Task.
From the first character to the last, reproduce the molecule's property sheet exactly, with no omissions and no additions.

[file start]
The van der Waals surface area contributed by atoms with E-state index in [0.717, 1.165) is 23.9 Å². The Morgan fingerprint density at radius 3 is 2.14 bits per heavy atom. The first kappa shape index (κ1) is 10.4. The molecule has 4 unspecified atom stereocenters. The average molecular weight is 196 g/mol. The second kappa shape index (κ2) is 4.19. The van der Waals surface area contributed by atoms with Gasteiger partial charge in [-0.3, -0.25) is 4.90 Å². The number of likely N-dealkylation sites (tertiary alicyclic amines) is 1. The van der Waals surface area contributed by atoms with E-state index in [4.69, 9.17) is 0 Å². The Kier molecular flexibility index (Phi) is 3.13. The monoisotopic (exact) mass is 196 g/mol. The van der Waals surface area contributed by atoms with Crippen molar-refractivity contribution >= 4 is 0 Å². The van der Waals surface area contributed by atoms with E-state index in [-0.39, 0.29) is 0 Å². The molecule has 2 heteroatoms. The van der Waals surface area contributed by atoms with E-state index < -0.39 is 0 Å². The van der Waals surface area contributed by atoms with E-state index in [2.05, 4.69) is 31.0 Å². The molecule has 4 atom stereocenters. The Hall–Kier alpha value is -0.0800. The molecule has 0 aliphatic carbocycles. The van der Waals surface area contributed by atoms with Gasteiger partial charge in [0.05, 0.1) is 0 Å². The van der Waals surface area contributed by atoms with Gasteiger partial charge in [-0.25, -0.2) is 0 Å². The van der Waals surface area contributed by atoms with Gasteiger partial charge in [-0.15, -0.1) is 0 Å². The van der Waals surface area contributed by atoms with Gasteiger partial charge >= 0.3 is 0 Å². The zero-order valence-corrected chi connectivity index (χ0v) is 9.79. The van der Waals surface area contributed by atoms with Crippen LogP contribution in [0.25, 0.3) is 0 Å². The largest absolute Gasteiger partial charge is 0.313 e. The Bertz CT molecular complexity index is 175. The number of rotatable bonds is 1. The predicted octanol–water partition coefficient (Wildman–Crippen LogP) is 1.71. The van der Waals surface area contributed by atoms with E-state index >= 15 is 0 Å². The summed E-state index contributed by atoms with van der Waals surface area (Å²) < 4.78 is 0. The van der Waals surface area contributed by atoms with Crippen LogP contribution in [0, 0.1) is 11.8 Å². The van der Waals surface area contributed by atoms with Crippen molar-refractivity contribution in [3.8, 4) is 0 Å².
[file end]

The van der Waals surface area contributed by atoms with E-state index in [0.717, 1.165) is 23.9 Å². The Morgan fingerprint density at radius 3 is 2.14 bits per heavy atom. The first kappa shape index (κ1) is 10.4. The molecule has 4 unspecified atom stereocenters. The average molecular weight is 196 g/mol. The second kappa shape index (κ2) is 4.19. The van der Waals surface area contributed by atoms with Gasteiger partial charge in [-0.3, -0.25) is 4.90 Å². The number of likely N-dealkylation sites (tertiary alicyclic amines) is 1. The van der Waals surface area contributed by atoms with E-state index in [4.69, 9.17) is 0 Å². The Kier molecular flexibility index (Phi) is 3.13. The monoisotopic (exact) mass is 196 g/mol. The van der Waals surface area contributed by atoms with Crippen molar-refractivity contribution >= 4 is 0 Å². The van der Waals surface area contributed by atoms with E-state index in [-0.39, 0.29) is 0 Å². The molecule has 2 heteroatoms. The van der Waals surface area contributed by atoms with E-state index < -0.39 is 0 Å². The van der Waals surface area contributed by atoms with E-state index in [2.05, 4.69) is 31.0 Å². The molecule has 4 atom stereocenters. The Hall–Kier alpha value is -0.0800. The molecule has 0 aliphatic carbocycles. The van der Waals surface area contributed by atoms with Gasteiger partial charge in [0.05, 0.1) is 0 Å². The van der Waals surface area contributed by atoms with Gasteiger partial charge in [-0.25, -0.2) is 0 Å². The van der Waals surface area contributed by atoms with Gasteiger partial charge in [-0.15, -0.1) is 0 Å². The van der Waals surface area contributed by atoms with Gasteiger partial charge >= 0.3 is 0 Å². The zero-order valence-corrected chi connectivity index (χ0v) is 9.79. The van der Waals surface area contributed by atoms with Crippen LogP contribution in [0.25, 0.3) is 0 Å². The largest absolute Gasteiger partial charge is 0.313 e. The Bertz CT molecular complexity index is 175. The number of rotatable bonds is 1. The predicted octanol–water partition coefficient (Wildman–Crippen LogP) is 1.71. The van der Waals surface area contributed by atoms with E-state index >= 15 is 0 Å². The summed E-state index contributed by atoms with van der Waals surface area (Å²) < 4.78 is 0. The van der Waals surface area contributed by atoms with Crippen LogP contribution in [0, 0.1) is 11.8 Å². The van der Waals surface area contributed by atoms with Crippen molar-refractivity contribution in [3.8, 4) is 0 Å².